In many of the images we publish the contemporary view is of street trees, added over recent years, that makes seeing the buildings behind more difficult. That’s not the case on Burrard Street – back in 1923 the street foliage was every bit as lush as it is today (if not more so). Burrard was really a wide boulevard residential street then – it didn’t really go anywhere to the south; (the Burrard Bridge wasn’t built until 1930). We’re standing in the middle of Burrard at Nelson Street, so that’s the First Baptist church on the left, built in 1911, and houses in the 900 block of Burrard Street on the right.
Unlike the houses on the 700 block, (a couple of blocks down the hill, on the right) we do know who designed and built the houses on this block – or at least, several of them (even if you can’t really see them for the trees!) Thomas Fee, architect partner to John Parr, designed and built four of the houses – presumably as investments. During his career as well as designing dozens of buildings for clients throughout the city T A Fee would build projects for himself costing tens of thousands of dollars. These houses were early investments, and more modest. They were among an impressive list of houses built by Fee in the West End – he seems to have bought several blocks of land and then built houses from at least 1901 to 1904. We don’t have records currently available before 1901, but it seems likely that there were earlier dwellings also built by Fee on the eastern (right) side here.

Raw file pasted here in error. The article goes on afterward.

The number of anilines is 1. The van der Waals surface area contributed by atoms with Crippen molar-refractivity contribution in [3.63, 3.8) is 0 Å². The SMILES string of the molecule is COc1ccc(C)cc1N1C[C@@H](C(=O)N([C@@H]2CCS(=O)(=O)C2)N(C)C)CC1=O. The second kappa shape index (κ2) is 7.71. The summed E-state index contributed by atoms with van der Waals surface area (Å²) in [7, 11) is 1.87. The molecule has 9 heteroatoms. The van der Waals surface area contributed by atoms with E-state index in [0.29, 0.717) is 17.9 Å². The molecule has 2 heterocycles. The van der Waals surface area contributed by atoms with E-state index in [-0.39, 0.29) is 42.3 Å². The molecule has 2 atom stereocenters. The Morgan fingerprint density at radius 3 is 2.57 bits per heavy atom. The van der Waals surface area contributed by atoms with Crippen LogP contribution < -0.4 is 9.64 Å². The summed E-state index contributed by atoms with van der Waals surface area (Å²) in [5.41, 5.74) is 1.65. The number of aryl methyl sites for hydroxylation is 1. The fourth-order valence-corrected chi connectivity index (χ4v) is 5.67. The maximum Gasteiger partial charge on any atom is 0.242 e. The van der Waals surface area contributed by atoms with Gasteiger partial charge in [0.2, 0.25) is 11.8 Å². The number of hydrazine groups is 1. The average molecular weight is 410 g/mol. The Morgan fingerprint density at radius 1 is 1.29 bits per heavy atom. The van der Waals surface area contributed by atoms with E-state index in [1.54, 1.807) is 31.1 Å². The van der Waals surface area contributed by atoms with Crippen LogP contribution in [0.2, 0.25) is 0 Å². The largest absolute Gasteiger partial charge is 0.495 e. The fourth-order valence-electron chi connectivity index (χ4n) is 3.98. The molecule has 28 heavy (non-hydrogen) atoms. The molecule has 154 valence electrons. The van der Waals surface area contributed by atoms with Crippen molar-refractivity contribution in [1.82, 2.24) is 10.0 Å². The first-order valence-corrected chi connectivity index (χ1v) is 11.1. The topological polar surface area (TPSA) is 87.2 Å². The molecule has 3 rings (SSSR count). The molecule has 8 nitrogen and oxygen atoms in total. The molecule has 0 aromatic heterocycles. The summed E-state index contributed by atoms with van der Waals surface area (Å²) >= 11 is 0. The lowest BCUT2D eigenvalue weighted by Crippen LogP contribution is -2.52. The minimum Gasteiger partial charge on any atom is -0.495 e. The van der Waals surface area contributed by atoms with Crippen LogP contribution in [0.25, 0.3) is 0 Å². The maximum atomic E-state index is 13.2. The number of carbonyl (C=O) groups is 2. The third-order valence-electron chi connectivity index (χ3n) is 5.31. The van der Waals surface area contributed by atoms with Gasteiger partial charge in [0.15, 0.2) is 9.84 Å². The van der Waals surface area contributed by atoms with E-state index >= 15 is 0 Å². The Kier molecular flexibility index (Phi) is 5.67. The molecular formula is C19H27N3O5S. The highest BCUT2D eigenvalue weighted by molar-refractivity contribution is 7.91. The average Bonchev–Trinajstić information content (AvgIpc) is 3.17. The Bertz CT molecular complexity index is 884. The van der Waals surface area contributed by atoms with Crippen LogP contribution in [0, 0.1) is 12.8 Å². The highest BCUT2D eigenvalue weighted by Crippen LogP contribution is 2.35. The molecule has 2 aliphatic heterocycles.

This 1914 detail from an aerial view from the second Hotel Vancouver shows the back of the houses. In 1904 J H Field had the double lot on the corner of Nelson Street, (on the far right of the main picture, towards the left of the aerial shot) and added a second house at a cost of $950. The large house, four blocks up at 970 Burrard was a Fee investment, built in 1901 at a cost of $2,500. Further up the street at 940 and 946 Fee built two houses in 1901, one of them costing $3,000, while next door at 932 he built an even larger home – the foundation stonework cost $2,000 in 1902. Most of the houses closer to Nelson were built a few years before 1901; it was likely to be a popular location as the Dawson Public School was just a block to the south, across from St Paul’s Hospital.
The building down the hill on the left is Irwinton Court – still standing today and built by C N Davidson in 1912 to Braunton and Leibert’s design at a cost of $132,000. The two apparently vacant areas of land on the left before the apartments are the gardens of Hillside Hall (a private hospital in 1906, although by 1923 a rooming house) on the south side of Barclay Street, and the playing area of the Aberdeen School (built in 1912 for $135,000) on the north side. Behind the trees on the 800 block, beyond that, were more houses, all built before 1900, on both sides of Burrard Street.
Today, on the left is the newly restored YMCA facade with the Patina condo tower behind, the Sutton Place Hotel, and off in the distance the towers of the Royal Centre. To the east is the Dal Grauer electrical Substation with the Scotiabank cinema and Electric Avenue condos above and beyond that 800 and 850 Burrard, a 1980s condo and office development designed by Eng and Wright with two distinctly different elements on a single lot.
Image source: City of Vancouver Archives Str N181; extract from William Moore panoramic photo, CVA PAN N218